When a small car or a pickup truck pulls in front of a big rig or semi-truck to move forward in traffic, it makes one cringe. If the driver of the passenger car was aware of the increased stopping distance required to stop a commercial vehicle compared to a passenger car or pickup truck, they would never attempt that maneuver.
Getting in front of a big rig can be extremely dangerous if the traffic stops suddenly in front of you and you have an 80,000-pound vehicle right behind you.
One of the most important differences between a passenger car and a commercial truck is the stopping distance of the big truck. Tractor-trailers can require up to 40% more distance to stop than that of a typical passenger car. Add poor weather to the equation, and the stopping distance difference can even be worse. Add bad brakes on a truck, and the results can be terrible. Following to close by an 18-wheeler and rear-end collisions are inevitable.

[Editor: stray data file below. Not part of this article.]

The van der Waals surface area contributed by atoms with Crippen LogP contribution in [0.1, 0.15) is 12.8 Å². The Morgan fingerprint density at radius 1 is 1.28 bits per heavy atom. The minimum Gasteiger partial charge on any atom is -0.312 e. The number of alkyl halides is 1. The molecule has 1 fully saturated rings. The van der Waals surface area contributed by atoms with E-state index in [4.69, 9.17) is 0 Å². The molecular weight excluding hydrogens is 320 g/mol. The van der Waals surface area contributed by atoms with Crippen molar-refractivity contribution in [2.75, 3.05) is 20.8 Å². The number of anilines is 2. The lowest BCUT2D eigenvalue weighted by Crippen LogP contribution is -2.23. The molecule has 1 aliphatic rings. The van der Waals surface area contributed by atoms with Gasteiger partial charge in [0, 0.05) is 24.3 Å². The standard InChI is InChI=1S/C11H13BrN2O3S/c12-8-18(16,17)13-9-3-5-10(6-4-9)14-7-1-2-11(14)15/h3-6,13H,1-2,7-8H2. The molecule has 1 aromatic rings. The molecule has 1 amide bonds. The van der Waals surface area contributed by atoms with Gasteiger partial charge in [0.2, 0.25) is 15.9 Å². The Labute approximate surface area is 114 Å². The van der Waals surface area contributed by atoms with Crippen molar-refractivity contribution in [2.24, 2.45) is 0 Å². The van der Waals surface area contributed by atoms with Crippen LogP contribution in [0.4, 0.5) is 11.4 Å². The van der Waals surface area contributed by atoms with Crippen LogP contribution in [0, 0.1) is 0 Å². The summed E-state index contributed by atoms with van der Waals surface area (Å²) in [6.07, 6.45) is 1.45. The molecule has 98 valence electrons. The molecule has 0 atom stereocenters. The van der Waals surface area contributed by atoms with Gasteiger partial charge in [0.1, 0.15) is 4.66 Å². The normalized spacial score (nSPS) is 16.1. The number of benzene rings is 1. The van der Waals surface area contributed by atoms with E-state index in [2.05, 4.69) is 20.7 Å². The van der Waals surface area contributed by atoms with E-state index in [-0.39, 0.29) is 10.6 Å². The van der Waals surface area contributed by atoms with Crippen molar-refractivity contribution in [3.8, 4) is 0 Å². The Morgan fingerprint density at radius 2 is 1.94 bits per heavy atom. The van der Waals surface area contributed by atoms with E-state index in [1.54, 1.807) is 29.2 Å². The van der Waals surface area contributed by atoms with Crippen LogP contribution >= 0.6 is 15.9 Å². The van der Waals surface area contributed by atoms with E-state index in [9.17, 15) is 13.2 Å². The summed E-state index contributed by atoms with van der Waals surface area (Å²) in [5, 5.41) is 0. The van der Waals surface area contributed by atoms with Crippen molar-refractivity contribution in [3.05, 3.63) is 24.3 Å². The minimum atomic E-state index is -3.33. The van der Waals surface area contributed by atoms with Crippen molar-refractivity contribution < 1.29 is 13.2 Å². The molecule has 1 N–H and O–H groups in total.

Generally, at 60 miles an hour, an 18-wheeler can take up to 450 feet after the brakes are applied before the rig can come to a complete stop. A loaded truck stops quicker than one that is empty because the load provides extra traction to the tires.
Actual stopping distance calculations of a tractor-trailer after a semi-truck accident are usually done by an accident reconstruction expert and based upon specific calculations such as the weight of the truck, the condition of the road surface, and other factors such as the response time for the truck driver to hit the brakes.
The moral of the story here is that drivers should be extremely cautious of pulling in front of a tractor-trailer or allowing a big rig to follow them from the rear. A cautious driver will position their vehicle so they are not being followed closely by a semi-truck.
The good news is that most commercial truck drivers are very professional and safe in their driving.
Nevertheless, allow a comfortable cushion for any commercial vehicle following you on the highway.
CALL TOLL-FREE 1-866-758-4529 FOR A CONSULTATION ON A TRUCK ACCIDENT CASE.
About Greg Baumgartner